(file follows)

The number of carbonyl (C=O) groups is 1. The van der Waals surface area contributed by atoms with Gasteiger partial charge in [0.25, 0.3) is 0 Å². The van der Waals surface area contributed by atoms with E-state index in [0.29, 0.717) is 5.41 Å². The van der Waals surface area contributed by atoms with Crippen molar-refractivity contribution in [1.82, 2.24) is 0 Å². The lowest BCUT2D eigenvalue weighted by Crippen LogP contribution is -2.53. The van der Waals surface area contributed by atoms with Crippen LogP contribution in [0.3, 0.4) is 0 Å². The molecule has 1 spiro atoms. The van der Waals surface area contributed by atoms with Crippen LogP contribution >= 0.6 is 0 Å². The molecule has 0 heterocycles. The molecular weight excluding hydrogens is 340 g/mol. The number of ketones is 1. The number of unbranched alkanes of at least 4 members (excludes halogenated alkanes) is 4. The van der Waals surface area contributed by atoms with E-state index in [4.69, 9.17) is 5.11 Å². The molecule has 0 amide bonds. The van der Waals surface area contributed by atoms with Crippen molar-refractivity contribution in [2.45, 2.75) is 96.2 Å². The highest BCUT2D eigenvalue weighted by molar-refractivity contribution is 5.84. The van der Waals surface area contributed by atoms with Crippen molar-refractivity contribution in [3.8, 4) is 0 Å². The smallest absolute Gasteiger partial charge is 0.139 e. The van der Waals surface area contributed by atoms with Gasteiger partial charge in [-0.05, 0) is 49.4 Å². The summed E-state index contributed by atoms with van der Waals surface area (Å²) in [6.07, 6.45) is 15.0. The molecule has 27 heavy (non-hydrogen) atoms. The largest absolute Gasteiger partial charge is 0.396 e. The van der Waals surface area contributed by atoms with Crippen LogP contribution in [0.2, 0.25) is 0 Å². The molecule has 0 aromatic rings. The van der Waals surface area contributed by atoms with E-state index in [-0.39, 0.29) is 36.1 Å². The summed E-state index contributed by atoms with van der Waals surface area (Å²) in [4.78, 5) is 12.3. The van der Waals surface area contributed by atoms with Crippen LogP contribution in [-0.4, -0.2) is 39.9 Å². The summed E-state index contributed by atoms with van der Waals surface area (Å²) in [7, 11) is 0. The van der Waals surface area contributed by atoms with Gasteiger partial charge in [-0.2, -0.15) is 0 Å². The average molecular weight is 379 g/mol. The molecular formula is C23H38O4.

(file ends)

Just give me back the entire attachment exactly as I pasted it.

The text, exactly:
The number of carbonyl (C=O) groups is 1. The van der Waals surface area contributed by atoms with Gasteiger partial charge in [0.25, 0.3) is 0 Å². The van der Waals surface area contributed by atoms with E-state index in [0.29, 0.717) is 5.41 Å². The van der Waals surface area contributed by atoms with Crippen molar-refractivity contribution in [1.82, 2.24) is 0 Å². The lowest BCUT2D eigenvalue weighted by Crippen LogP contribution is -2.53. The van der Waals surface area contributed by atoms with Crippen LogP contribution in [0.3, 0.4) is 0 Å². The molecule has 1 spiro atoms. The van der Waals surface area contributed by atoms with Crippen LogP contribution >= 0.6 is 0 Å². The molecule has 0 heterocycles. The molecular weight excluding hydrogens is 340 g/mol. The number of ketones is 1. The number of unbranched alkanes of at least 4 members (excludes halogenated alkanes) is 4. The van der Waals surface area contributed by atoms with E-state index in [4.69, 9.17) is 5.11 Å². The molecule has 0 amide bonds. The van der Waals surface area contributed by atoms with Crippen molar-refractivity contribution in [2.45, 2.75) is 96.2 Å². The highest BCUT2D eigenvalue weighted by molar-refractivity contribution is 5.84. The van der Waals surface area contributed by atoms with Crippen molar-refractivity contribution in [3.8, 4) is 0 Å². The smallest absolute Gasteiger partial charge is 0.139 e. The van der Waals surface area contributed by atoms with Gasteiger partial charge in [-0.05, 0) is 49.4 Å². The summed E-state index contributed by atoms with van der Waals surface area (Å²) in [6.07, 6.45) is 15.0. The molecule has 27 heavy (non-hydrogen) atoms. The largest absolute Gasteiger partial charge is 0.396 e. The van der Waals surface area contributed by atoms with Crippen LogP contribution in [0.2, 0.25) is 0 Å². The molecule has 0 aromatic rings. The van der Waals surface area contributed by atoms with E-state index in [-0.39, 0.29) is 36.1 Å². The summed E-state index contributed by atoms with van der Waals surface area (Å²) in [4.78, 5) is 12.3. The van der Waals surface area contributed by atoms with Crippen LogP contribution in [-0.4, -0.2) is 39.9 Å². The summed E-state index contributed by atoms with van der Waals surface area (Å²) in [7, 11) is 0. The van der Waals surface area contributed by atoms with Gasteiger partial charge in [-0.2, -0.15) is 0 Å². The average molecular weight is 379 g/mol. The molecular formula is C23H38O4.